Vito Tanzi1

Vito Tanzi1

In recent years many countries have adopted economic programs aimed at “adjusting” their economies. By and large, the adjustment efforts have focused on reducing the rate of inflation, improving the balance of payments, and promoting economic growth. All these adjustment programs have required that substantial attention be paid to the fiscal situation since a reduction of the fiscal deficit is now recognized to be a necessary condition for improving the macroeconomic situation. Yet the experience of many countries indicates that fiscal reform is very difficult.

Many of the issues that arise in pursuing fiscal reform concern (i) the determination of the correct size of the fiscal adjustment needed, (ii) the difficulties in measuring the existing fiscal disequilibrium, and (iii) the type and timing of the required fiscal reforms. These issues are discussed in the following sections.

Fiscal Adjustment Needed

In many developing countries a major cause of the external imbalance of a country is excessive monetary expansion. By increasing nominal incomes, the expansion leads to increases in nominal spending and in domestic prices. When exchange rates are pegged, it encourages imports/discourages exports, and, by creating expectations about devaluation, induces capital flight and the dollarization of the economy. In developing countries, excessive monetary expansion is often the result of fiscal deficits that cannot be financed through noninflationary channels.2 Thus, a kind of “fiscal approach to the balance of payments” arises that establishes a close connection, through liquidity expansion, between the financing of the fiscal deficit and the outcome of the balance of payments.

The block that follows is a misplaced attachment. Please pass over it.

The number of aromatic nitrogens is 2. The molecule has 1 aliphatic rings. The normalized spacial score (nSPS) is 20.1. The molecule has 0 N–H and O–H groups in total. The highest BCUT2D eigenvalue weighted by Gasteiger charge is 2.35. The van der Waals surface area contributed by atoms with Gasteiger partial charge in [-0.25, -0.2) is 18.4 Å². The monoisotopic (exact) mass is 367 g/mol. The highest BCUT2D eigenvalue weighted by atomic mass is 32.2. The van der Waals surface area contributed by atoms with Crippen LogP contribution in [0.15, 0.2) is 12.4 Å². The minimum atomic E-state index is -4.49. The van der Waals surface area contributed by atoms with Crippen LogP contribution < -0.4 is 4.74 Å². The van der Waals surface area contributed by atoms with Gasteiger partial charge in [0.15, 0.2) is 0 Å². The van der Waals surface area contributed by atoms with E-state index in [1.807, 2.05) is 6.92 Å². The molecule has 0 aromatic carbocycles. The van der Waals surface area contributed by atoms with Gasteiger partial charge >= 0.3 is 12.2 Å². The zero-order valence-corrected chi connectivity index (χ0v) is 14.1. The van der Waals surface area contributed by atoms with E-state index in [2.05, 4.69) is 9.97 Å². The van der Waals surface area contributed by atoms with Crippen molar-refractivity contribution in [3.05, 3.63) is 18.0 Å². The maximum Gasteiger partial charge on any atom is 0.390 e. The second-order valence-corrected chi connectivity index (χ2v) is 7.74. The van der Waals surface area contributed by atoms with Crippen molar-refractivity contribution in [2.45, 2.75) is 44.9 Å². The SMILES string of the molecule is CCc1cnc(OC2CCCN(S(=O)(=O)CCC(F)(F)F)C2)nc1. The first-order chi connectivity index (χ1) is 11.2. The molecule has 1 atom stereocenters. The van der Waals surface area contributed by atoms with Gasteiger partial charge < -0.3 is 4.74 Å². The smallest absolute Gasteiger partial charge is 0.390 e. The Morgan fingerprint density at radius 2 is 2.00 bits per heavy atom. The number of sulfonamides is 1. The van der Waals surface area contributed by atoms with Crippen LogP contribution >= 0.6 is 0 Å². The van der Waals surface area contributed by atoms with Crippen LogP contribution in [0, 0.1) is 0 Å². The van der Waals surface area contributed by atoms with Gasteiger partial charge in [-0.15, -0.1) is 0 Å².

Limiting the fiscal deficit to a level that can be financed internally in a noninflationary manner (say, by selling bonds to the public) or externally through available, ordinary credit, a country may be able to eliminate the short-run problems associated with the fiscal imbalance. Thus, an adjustment program that focuses on the short run requires that the fiscal deficit be reduced enough to eliminate the need for inflationary financing. The program, therefore, would not focus on the part of the deficit that can be financed, in the short run, in noninflationary ways. This does not mean, however, that the part of the deficit not financed by monetary expansion is of no concern. If this part leads to an increase in the share of public debt in GDP, crowds out the private sector, or skews portfolio distributions in the financial sector, good adjustment programs must also attempt to set limits on the total fiscal deficit. In some countries the continuous and prolonged reliance on bond financing has increased the share of domestic debt in GDP to worrisome levels. Eventually this domestic debt leads to serious difficulties and to the need to introduce major and painful fiscal restructuring.